Controversy reportedly erupted at a European cardiovascular society conference this week after a prominent cardiologist accused the study’s investigators of manipulating the trial to skew the results.
Five-year data from the Excel trial, released last month at the Transcatheter Cardiovascular Therapies conference, showed that percutaneous coronary intervention was as good as coronary artery bypass grafts when measured by death from any cause, myocardial infarction or stroke. But as the data was being presented this week at the European Assn. for Cardio-Thoracic Surgery in Lisbon, a member of the study’s executive committee, Dr. David Taggart of the U.K.’s University of Oxford, alleged that the trial’s definition of MI was changed mid-stream to favor PCI over CABG, according to Medscape.
The Excel study defined peri-procedural MIs as occurring within 72 hours, measured by a biomarker and electrocardiographic and imaging criteria. That’s in line with 2013 guidelines from the Society of Cardiovascular Angiography & Interventions, the website reported.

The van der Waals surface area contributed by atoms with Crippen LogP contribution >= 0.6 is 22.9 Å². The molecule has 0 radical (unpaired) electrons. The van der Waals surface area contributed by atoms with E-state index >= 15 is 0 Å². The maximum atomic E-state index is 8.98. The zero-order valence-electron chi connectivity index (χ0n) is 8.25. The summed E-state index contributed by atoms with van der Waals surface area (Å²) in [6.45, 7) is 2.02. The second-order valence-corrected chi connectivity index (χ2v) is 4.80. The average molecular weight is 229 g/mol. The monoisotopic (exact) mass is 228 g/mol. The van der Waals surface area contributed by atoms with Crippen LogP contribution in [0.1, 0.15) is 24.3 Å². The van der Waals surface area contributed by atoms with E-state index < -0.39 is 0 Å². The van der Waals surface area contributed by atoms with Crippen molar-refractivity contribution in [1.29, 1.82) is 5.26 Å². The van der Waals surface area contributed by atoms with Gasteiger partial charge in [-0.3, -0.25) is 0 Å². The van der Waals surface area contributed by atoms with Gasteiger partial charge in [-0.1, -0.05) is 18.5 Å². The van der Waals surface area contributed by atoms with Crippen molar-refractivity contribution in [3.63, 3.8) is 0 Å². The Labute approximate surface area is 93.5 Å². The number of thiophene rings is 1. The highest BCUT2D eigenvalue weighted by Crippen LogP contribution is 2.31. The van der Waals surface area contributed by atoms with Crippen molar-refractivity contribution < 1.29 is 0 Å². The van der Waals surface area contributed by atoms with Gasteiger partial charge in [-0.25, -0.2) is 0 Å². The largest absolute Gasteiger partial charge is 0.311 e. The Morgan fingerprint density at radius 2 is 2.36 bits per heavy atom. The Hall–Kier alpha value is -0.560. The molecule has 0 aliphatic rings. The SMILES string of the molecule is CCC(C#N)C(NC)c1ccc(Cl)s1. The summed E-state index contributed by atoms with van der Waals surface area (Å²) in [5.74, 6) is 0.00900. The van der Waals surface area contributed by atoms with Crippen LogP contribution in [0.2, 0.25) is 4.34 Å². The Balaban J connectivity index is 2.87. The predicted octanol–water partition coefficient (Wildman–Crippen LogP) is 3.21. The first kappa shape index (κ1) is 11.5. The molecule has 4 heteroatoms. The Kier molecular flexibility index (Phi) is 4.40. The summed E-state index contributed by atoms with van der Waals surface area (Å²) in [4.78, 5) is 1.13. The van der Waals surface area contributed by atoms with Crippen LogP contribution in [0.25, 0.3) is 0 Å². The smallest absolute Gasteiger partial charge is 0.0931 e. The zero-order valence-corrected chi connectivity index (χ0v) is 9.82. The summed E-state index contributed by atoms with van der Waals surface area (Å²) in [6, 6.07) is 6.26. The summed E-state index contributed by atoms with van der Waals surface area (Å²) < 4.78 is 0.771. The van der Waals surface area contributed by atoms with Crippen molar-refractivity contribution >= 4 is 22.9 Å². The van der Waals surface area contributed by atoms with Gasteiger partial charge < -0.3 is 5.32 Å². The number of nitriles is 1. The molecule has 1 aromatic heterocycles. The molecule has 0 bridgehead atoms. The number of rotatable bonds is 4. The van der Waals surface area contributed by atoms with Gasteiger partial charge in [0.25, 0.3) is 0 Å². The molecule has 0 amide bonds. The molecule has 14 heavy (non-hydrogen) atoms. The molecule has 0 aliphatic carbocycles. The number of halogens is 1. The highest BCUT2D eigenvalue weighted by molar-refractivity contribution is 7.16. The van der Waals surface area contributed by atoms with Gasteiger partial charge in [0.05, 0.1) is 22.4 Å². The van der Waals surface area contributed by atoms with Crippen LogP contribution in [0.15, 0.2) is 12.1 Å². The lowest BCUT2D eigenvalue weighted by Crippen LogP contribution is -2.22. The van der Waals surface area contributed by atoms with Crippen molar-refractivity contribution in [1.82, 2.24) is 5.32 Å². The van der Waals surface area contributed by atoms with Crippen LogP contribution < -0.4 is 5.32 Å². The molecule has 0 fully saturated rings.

“What happened in EXCEL was a disgrace,” Taggart said, according to the site. “To equate a peri-procedural biochemical definition of myocardial infarction, and give it the same weight as a nonprocedural myocardial infarction, was an absolute outrage in my opinion.
“So I believe the data was manipulated, using a changed definition of myocardial infarction, to try and prove that for the composite endpoint, there’s no difference,” he said. “In my 13 years of being involved in authorships and publications, I have never witnessed such an attempt to distort what the actual data in this paper showed.”
Study investigators, including co-principal investigator Dr. Arie Pieter Kappetein of Rotterdam’s Erasmus University Medical Center, were quick to refute Taggart’s allegations.
“The definition was not changed during the study,” Kappetein said. “It’s a lie, it’s misleading the audience here.”
“No one has any idea what he’s talking about, and it is an outright falsehood,” co-PI Dr. Gregg Stone, of New York City’s Icahn School of Medicine at Mount Sinai, told the website, adding that no change was made to the peri-procedural-MI definition either before or after the Excel data were unblinded.
“He is not justified in focusing on secondary endpoints that lack power,” Stone said. “Plus in Excel, there was no significant difference in cardiovascular mortality, which is what would be expected between two cardiac procedures if one was to improve survival.
“Dr Taggart is a master of cherry picking, selectively choosing one data point from one study and conveniently ignoring all other data in the field,” he said.
Taggart declined on two occasions to be interviewed for the Medscape story, telling the website only that he “stands by every word” in his EACTS presentation. Taggart withdrew as a co-author of the five-year results.